A couple of days before our premiere, we had been advised that the buying atmosphere at the festival was conservative, that the days of bidding wars were over and that we should expect to spend a couple of days in negotiation before we might strike a deal with a distributor. Understandably, it is the job of the sales agents to keep the filmmakers' feet firmly on the ground and manage realistic expectations, but what happened was a surprise to all of us. As soon as the applause died down, we started getting frantic messages that we needed to get DVDs to various distributors who hadn't been at the screening. Our daughter Alexandra had to dash off to our condo to retrieve them while we went to do press interviews. Then we received urgent calls to meet with our sales agents and our sales attorney. By that time, a number of offers had already come in, most of them modest. We spent some time reviewing the offers - some were very low, some had deadlines. Fox Searchlight wanted exclusive negotiations and eventually we decided to take that path.
The negotiations with Fox Searchlight began in earnest late that afternoon. Our reps and attorney gave us a sense of what we were aiming for and then headed out the door to the Fox Searchlight condo, leaving us to ponder the surreal circumstances that were unfolding before us. I had been told that they would call me on my blackberry so I had left it charging and was afraid to touch it. While the others focused on their cell phones reading emails and Ben sat quietly trying not to stress, I decided to deal with the butterflies in my stomach by playing billiards on the small table in the condo. I figured just focusing on sinking the balls might be a good distraction, even if I had to play against myself.
At least a couple of hours or so passed by before we received the first call. It's no picnic trying to listen to a myriad of deal points on the speaker of a blackberry but we managed to make decisions about what terms to accept and what was still to be negotiated. It had been an expensive choice to take on the sales agents but their experience, negotiating skills and sound advice were worth every penny. They went back to the negotiating table, leaving us waiting for the next exciting installment and fending off text messages asking why we weren't at the post-evening party that was raging in our absence.
Another hour passed before the next call. We approved a few more deal points, bringing us closer to a final agreement and were told we should head off to the party but to keep my blackberry close at hand. I had it so tightly gripped that it was leaving an imprint in my palm! We arrived at the party and proceeded to mingle, all the while glancing at my phone and waiting eagerly for the vibrations of an incoming call. Then, huddled on a back staircase and listening intently against the noise of the party, we absorbed the last deal points and the final offer. When our attorney announced the final price, we could barely believe our ears and my stomach was doing somersaults.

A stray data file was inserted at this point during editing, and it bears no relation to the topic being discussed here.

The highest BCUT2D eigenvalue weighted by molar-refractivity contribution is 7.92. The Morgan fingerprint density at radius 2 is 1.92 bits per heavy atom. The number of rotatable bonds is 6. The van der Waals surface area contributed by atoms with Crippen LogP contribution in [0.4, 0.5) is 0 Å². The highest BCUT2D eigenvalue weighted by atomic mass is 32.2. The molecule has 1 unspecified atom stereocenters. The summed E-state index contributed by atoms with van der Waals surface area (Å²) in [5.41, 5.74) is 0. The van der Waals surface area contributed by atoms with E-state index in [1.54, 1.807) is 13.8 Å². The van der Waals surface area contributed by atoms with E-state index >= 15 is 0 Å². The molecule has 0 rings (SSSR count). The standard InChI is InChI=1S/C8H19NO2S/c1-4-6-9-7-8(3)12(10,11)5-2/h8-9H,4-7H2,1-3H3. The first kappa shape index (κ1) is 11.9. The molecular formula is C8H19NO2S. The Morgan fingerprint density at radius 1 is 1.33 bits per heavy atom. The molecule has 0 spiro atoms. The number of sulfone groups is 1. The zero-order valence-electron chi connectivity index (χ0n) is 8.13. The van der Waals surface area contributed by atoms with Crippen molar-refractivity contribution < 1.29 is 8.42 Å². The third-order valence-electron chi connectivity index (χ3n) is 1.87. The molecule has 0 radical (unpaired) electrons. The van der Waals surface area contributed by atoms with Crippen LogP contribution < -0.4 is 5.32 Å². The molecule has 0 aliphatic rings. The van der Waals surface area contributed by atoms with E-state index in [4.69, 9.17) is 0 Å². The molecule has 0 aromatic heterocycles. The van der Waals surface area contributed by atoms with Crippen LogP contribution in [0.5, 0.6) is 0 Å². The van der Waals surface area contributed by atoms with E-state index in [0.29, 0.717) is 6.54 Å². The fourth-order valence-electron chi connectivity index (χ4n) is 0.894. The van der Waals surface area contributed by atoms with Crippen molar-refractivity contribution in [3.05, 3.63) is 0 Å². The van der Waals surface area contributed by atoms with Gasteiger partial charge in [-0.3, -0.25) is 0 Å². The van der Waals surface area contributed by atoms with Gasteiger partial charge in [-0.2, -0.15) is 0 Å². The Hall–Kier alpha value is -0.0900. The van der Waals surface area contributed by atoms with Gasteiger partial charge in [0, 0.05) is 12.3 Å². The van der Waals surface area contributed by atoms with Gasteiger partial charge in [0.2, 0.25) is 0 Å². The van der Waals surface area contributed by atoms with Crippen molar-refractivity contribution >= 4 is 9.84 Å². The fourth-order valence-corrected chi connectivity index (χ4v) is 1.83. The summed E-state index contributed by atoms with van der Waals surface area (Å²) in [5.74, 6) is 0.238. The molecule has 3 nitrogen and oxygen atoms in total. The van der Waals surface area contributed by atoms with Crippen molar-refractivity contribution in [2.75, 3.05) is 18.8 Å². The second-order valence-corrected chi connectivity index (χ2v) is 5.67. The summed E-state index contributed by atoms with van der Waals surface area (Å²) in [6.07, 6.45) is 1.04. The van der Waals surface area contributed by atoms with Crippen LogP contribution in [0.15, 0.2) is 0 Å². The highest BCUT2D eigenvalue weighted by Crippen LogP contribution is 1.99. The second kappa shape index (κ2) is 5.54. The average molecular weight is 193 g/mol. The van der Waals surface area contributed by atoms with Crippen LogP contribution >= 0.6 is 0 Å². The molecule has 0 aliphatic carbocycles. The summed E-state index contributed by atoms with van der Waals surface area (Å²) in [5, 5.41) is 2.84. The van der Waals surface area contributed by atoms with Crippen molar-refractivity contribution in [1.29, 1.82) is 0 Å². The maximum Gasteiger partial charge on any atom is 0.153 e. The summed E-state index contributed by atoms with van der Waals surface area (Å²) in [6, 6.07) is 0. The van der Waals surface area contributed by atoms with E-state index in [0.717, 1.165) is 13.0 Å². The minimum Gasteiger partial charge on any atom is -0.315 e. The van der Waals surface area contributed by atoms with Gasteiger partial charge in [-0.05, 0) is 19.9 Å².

We headed back to our condo to wait for the deal memo to arrive by email. By then it was close to midnight but there was far too much adrenalin pumping to feel any fatigue. Our kids and friends came back to the condo to wait with us but it was hard to relax. Finally, around 12:30am, the deal memo arrived, we looked it over for final approval and then we heard the words "we're sending a car to pick you up and bring you to the Searchlight condo to sign the agreement." This was going to be one memorable ride! We headed out in the snow in the middle of the night, met the team who had enthusiastically bought our film, toasted our collaboration and signed the deal memo.
I cannot describe the sensation of driving back through the snow and quiet of Park City at 1:30am holding a small document that was evidence that we had just sold our film after five years of hard work and commitment. We'd hit the jackpot of experiences at Sundance and it was exciting, overwhelming, emotional and surreal all at once.
I knew there would be very little sleeping that night and a lot of talking with press the next day. We called family and friends, many of whom were investors, and the emails and texts were already flooding in. 2012 was going to be an extraordinary year. This was just the very beginning of a new and exciting stage of the film process and, most likely, our lives would be changed in ways we couldn't even imagine. Since then, we've faced challenges and surprises we hadn't anticipated and are still experiencing - but that's a story that will have to wait for another time.
This past week John Hawkes (Best Actor) and Helen Hunt (Best Supporting Actress) earned Independent Spirit Award Nominations for their work in The Sessions. Our sincere congratulations to Judi and her husband, The Sessions screenwriter and director, Ben Lewin on the noms!
|The Power of "No" by Tommy Stovall|
|Part II: A Stage 32 Exclusive: Agency Business Yesterday and Today|